Derek Ashton, an attorney representing former Portland Police Chief Larry O’Dea, didn’t mince words in criticizing a committee’s recommendation that O’Dea lose his police certification for 10 years due to dishonesty. Ashton complained that there was no new evidence to justify the recommendation — a reversal from a month ago when the panel, made up mostly of law enforcement officers, looked more kindly on the chief’s misconduct.
“Going forward,” he told The Oregonian/OregonLive’s Maxine Bernstein, “persons should be hesitant to place much faith in this system.”
He’s wrong in so many ways. Because the recommendation by the police policy committee to the state’s police oversight board actually helps restore faith — the public’s faith, that is — in a system that seems to protect its own rather than hold police officers accountable.
Initially, it seemed the committee was inclined to simply let O’Dea off the hook when it evaluated O’Dea’s handling of the 2016 accidental shooting of a friend during a camping trip. Although two city inquiries found that the police chief had been dishonest and misled investigators about the shooting and a separate human-resources matter, the policy committee recommended to the police oversight board that the chief be allowed to keep his certification. As Bernstein reported earlier this year, members of the committee felt O’Dea, who retired amid the investigations, had suffered enough. It was as if O’Dea was a victim as opposed to a city police chief expected to adhere to basic standards of honesty and trustworthiness.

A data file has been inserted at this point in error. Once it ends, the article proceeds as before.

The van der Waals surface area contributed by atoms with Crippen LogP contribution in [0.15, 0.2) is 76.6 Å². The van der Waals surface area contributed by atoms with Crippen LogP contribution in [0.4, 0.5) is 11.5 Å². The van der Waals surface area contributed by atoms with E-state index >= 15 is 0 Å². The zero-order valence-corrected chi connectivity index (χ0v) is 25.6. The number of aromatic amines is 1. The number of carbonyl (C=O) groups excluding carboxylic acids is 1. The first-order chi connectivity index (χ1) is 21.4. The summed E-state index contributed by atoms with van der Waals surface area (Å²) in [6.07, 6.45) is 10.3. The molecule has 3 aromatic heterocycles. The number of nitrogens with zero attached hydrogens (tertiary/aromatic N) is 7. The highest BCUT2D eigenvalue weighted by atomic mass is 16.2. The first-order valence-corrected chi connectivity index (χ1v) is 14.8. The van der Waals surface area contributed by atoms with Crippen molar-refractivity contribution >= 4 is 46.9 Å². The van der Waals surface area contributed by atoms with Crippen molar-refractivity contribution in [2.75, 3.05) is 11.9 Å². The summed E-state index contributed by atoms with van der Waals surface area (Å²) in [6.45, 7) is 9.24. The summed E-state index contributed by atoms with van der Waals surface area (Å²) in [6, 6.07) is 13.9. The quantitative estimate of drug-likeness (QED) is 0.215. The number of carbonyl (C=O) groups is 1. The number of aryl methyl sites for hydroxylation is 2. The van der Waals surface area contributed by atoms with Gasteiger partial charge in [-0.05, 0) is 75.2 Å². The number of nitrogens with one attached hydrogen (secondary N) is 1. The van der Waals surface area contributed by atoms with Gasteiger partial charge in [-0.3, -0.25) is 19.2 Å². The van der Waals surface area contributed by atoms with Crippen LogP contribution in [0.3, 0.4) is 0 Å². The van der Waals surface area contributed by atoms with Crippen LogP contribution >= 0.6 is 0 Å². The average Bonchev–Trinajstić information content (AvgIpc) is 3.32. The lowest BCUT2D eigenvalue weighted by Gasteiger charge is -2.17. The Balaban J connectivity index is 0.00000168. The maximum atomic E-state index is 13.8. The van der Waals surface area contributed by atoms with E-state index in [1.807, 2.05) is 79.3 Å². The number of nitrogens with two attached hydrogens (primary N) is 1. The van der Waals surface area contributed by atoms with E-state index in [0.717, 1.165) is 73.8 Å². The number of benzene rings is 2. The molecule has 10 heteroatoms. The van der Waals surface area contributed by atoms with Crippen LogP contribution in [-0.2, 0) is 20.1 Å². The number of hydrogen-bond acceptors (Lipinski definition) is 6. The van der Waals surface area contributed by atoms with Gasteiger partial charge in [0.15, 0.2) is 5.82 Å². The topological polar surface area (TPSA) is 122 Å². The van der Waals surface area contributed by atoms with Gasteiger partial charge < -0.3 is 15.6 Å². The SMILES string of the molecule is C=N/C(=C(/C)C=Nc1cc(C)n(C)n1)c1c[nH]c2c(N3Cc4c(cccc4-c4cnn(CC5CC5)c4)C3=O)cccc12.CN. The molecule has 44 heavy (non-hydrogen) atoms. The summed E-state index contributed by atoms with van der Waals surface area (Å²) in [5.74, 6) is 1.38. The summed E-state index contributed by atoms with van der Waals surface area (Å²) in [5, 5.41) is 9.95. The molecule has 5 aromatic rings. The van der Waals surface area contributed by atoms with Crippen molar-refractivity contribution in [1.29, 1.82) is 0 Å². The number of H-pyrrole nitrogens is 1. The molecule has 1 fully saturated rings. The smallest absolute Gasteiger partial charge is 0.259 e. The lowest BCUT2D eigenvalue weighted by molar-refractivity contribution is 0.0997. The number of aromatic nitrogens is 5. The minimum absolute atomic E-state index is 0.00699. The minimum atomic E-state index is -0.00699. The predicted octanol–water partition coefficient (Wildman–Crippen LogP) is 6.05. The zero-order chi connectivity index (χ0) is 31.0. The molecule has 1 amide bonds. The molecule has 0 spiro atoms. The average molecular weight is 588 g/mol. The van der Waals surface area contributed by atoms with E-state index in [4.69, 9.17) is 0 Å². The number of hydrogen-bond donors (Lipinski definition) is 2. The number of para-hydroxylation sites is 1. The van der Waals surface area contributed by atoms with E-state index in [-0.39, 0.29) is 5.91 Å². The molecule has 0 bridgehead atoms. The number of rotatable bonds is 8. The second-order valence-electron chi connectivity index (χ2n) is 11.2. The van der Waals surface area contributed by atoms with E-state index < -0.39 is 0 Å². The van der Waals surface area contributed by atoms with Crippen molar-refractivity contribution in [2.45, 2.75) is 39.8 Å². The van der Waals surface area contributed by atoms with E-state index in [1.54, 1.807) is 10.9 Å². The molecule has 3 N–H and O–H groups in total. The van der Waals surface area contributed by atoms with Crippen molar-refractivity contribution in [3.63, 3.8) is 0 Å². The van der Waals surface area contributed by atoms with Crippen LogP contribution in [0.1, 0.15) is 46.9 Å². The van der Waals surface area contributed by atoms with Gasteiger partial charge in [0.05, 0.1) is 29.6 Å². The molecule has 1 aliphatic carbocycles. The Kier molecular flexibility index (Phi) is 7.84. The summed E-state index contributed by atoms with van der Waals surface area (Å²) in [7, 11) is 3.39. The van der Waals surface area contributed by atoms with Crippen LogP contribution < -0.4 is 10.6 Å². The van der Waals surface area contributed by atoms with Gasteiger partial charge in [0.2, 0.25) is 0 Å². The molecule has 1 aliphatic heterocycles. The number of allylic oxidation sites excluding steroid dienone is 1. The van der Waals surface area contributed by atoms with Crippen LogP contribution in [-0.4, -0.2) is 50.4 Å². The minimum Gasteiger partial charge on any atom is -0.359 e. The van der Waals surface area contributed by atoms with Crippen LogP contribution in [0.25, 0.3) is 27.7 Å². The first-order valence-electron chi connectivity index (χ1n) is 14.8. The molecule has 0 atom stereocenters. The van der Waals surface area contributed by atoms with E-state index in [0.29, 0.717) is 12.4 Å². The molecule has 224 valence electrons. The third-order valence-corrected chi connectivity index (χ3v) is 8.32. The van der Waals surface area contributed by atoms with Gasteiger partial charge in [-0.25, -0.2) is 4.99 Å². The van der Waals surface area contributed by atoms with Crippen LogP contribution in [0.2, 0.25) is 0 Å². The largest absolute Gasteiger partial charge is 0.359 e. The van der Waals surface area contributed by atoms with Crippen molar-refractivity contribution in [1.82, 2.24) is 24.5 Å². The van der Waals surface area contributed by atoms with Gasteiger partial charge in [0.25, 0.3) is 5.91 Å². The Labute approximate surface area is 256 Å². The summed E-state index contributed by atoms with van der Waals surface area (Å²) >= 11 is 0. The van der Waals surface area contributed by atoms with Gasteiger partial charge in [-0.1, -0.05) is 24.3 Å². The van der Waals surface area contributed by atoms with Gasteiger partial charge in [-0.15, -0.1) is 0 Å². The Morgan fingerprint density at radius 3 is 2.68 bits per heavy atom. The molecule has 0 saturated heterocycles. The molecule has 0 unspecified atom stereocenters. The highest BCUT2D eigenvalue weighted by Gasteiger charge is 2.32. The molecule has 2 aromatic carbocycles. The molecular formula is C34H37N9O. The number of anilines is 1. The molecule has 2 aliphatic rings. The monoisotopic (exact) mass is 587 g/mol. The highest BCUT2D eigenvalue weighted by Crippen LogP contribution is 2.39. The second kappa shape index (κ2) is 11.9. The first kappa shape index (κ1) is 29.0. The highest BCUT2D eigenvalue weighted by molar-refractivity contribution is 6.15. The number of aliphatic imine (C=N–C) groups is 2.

Fortunately, the policy committee’s recommendation didn’t wash with several members of the police oversight board at the Department of Public Safety Standards and Training. Led by Marion County Sheriff Jason Myers, the board directed the policy committee to take another look at the case and seek some of the underlying documents that had been redacted. The board will take up the policy committee’s new recommendation in July.
This is one case. As The Oregonian/OregonLive showed last year in its “Fired, but fit for duty” series, there are many more cases in which the state allows police officers to keep their certifications despite being fired due to excessive force, incompetence and other problems.
But this recommendation tells the public that the DPSST recognizes its responsibility to protect Oregonians, not police officers, and that certification is a privilege, not a right.